• Done in HDR DX9 limitations for characters Render Velocity/Depth/ID into a RT Velocity Mask Per-pixel dilation Motion blur using final dilated velocities Quality improve through iterative sampling Further improvements
  • DX9 HW Skinning limitation Limit of 256 vertex constant registers Big problem when doing HW skinning Our characters have an average of 70 bones per drawcall Each bone uses 2 registers = 140 registers For motion blur we need previous frame bones transformations So… 2 x 140 = 280 registers And lets not forget all other data needed = Bummer Decided for DX10 only solution Could have skipped problematic skinned geometry, but would not look consistent Or making it work on dx9 would have increased significantly drawcall count (subdivide mesh) Could have used special mesh geometry/shell with less bones = Cumbersome
  • Step 1: Velocity pass Render screen space velocity, surface depth and instance ID into a R16G16B16A16F RT In our case this was a shared screen size RT, that gets resized after into a 2x smaller RT With a forward rendering approach, is not a good idea todo this for every single object in the world So if no movement, skip rigid/skinned geometry Compare previous transformation matrix with current Compare previous bone transformations with current, this is a simple abs( dot(prev, curr) ) accumulation If per-pixel velocity bellow certain threshold write 0 to RT When time to use RT comes just skip pixel processing entirely
  • More natural/visual appealing result Dilation possibilities ? Dilate geometry itself Check “Opengl Shader Tricks” Could just apply a simple blur to velocity map Very fast – not very good results though Do dilation per pixel as post process
  • Final Step: Motion Blurring Accumulate 8 samples along velocity direction Blend mask in alpha channel Can use surface ID to avoid leaking Extra lookup Not really noticeable during high speed gaming – but might be very important for some specific cases/games – with some kind of bullet time or for some slowmotion cutscene Clamp velocity to an acceptable range Very important to avoid ugly results, specially with jerky animations Divide accumulated results by sample count and lerp between blurred/non blurred Using alpha channel blend mask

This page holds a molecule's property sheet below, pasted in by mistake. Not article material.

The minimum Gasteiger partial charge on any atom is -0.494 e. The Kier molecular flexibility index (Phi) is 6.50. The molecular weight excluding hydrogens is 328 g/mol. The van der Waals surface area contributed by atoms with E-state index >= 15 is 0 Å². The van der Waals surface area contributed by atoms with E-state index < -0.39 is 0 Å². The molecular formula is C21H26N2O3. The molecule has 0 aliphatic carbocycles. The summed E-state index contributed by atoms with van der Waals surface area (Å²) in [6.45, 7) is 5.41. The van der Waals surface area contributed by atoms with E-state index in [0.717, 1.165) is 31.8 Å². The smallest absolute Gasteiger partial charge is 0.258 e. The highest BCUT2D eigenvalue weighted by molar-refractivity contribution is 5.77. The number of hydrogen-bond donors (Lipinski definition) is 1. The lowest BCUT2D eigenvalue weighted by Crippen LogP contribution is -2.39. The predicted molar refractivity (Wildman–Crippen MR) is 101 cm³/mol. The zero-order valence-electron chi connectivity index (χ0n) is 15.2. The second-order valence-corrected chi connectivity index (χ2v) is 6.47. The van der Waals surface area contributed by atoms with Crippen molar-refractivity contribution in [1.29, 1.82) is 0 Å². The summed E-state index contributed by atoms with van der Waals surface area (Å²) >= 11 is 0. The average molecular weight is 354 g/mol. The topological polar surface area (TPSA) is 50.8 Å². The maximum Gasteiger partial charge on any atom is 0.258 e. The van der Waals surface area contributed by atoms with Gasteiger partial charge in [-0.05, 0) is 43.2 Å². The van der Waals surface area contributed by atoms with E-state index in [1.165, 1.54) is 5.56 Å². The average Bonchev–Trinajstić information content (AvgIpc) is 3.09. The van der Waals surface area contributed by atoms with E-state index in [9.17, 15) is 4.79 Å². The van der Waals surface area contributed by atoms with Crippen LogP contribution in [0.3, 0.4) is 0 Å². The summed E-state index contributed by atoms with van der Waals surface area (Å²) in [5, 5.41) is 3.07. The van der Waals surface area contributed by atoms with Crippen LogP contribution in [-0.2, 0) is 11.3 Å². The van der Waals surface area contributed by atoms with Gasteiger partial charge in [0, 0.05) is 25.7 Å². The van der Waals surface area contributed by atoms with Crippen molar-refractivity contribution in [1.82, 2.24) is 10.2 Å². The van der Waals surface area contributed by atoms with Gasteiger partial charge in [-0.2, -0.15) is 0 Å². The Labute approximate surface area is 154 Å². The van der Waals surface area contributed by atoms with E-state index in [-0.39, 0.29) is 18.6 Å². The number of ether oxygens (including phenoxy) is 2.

• This is the final blend mask Only tagged pixels get processed further
  • Object Motion Blur Object motion blur with per-pixel dilation Not perfect, but high quality results for most cases Geometry “independent” – no need for geometry expansion Problematic with alpha blending – how to handle ? Similar to refraction problem. We used nearest alpha blended surface, but stuff behind will not work. Could go crazy, and after every alpha blended surface re-use backbuffer and do motion blur. Will never be 100% with <= DX10. ~ 2.5 ms at 1280x1024 on a G80 Future improvements / challenges - Self-motion blurring - Multiple overlapping geometry + motion blurring - How to handle alpha blended geometry nicely ? - Could use adaptive sample count for blurring, like in camera motion blur case ( low speed = less samples, high speed = more samples) - If still time show video frame by frame using virtualDUB – show artefacts with fast camera movement due to masking and overlapping geometry due to not doing dilation on occluding geometry
  • Sun Shafts aka Crepuscular Rays/God Rays/Sun beams/Ropes of Maui/ GodLight / Rays of Buddha/Light Shafts…
  • Very simple trick Generate depth mask Math Perform local radial blur on depth mask Compute sun position in screen space Blur vector = sun position - current pixel position Use blur vector for blurring copy of backbuffer RGB = sun-shafts, A = volumetric shadows aprox Iterative quality improvement Used 3 passes (512 samples) Compose with scene Correct way would be computing how much this pixel is on shadow and attenuate fog density - but this cheap blending approximation delivered already nice results
  • Sun Shafts Works reasonably well if sun onscreen or nearby Screen edges problematic: - to minimize strength is attenuated based on view angle with sun direction - additionally could attenuate edges
  • Color Grading Artist control for final image touches Depending on “time of day” in game Night mood != Day mood != Rainy mood, etc Usual saturation, contrast, brightness controls and color levels like in Far Cry Image sharpening through extrapolation Selective color correction Limited to a single color correction Photo Filter Grain filter Simple random noise blended in by a small ratio